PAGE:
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Subject: Tuning question
From: Kiwi <[log in to unmask]>
Reply-To:Kiwi <[log in to unmask]>
Date:Sun, 18 Feb 2018 14:38:13 -0500

text/plain (25 lines)

I just read an article about tuning and wanted to know what the musicians / singers on the list thought about the ideas put forth.  

The contention is that the reason so many folks idealize the singers of the past (roughly those from the 50s and before) is because the tuning 70 years ago was half a note lower and that gave singers greater freedom and vocal flexibility.  These same singers, were they on the stage today, might draw some of the same negative criticism as many current singers.  (not all, of course, because there are always exceptions).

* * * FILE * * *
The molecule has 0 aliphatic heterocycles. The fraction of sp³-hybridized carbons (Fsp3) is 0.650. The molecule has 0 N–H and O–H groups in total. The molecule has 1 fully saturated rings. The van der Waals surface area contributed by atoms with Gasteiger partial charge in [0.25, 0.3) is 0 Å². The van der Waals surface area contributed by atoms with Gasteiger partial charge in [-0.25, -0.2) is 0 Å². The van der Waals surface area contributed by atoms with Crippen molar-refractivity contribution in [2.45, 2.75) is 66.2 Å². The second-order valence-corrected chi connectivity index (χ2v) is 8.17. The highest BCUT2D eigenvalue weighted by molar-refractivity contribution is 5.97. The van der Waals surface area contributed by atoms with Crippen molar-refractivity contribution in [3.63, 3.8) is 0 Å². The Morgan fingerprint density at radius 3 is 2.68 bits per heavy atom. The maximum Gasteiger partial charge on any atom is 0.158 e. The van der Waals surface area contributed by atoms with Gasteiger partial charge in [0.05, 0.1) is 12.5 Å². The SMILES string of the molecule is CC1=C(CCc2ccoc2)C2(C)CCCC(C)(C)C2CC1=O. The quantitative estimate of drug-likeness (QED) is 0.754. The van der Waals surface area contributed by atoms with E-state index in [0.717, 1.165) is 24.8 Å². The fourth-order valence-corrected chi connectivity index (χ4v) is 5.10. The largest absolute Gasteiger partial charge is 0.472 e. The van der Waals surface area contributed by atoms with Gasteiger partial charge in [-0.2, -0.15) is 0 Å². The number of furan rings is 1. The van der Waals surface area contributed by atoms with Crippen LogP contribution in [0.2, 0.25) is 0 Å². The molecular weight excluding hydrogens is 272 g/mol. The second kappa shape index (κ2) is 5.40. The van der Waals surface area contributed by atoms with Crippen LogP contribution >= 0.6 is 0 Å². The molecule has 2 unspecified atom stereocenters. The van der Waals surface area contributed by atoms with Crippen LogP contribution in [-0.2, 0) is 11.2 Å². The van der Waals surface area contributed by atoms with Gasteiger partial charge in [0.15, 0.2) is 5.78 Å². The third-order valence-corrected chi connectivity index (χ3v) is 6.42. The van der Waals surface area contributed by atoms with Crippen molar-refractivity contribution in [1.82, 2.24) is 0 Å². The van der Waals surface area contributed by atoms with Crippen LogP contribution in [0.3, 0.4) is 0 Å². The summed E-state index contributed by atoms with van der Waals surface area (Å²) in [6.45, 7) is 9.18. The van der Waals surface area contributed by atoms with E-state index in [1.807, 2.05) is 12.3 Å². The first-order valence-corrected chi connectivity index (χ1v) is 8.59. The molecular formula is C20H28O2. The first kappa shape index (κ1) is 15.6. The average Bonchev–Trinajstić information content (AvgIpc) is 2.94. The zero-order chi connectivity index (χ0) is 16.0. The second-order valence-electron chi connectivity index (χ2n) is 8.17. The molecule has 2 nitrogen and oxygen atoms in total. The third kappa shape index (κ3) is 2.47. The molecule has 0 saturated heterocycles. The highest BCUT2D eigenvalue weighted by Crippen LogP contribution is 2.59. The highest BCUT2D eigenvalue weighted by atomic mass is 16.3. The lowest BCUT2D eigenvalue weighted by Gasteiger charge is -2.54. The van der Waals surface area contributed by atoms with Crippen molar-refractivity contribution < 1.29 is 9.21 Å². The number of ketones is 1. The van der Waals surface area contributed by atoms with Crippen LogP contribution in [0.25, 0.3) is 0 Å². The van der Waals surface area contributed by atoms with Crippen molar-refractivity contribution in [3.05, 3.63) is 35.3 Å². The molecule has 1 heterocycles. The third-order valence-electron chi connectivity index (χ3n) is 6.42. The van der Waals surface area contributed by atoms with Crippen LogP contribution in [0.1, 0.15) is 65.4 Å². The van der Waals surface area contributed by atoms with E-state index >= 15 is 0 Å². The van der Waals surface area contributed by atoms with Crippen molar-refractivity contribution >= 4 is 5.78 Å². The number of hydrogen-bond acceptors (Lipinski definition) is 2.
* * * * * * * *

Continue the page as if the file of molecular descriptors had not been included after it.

When the tuning went up, some of that flexibility was lost.  The singers can now hit the notes but for many (most) the landing can be tight.

The follow-on is that because the higher tuning creates a brighter sound, then the size of the orchestra has to be increased to bring balance.  With the increase in the size of the orchestra, the singers then have to not only sing at the higher tuning but sing over the larger sized orchestra.

In short, the theory is that the problem with today’s singers is not necessarily today’s singers, but the environment in which they now work with both tuning and orchestral size—the singer’s art has been pressed to make a brighter, more appealing sound from the orchestra.

Thoughts?  Is this hogwash or is there something to this theory?

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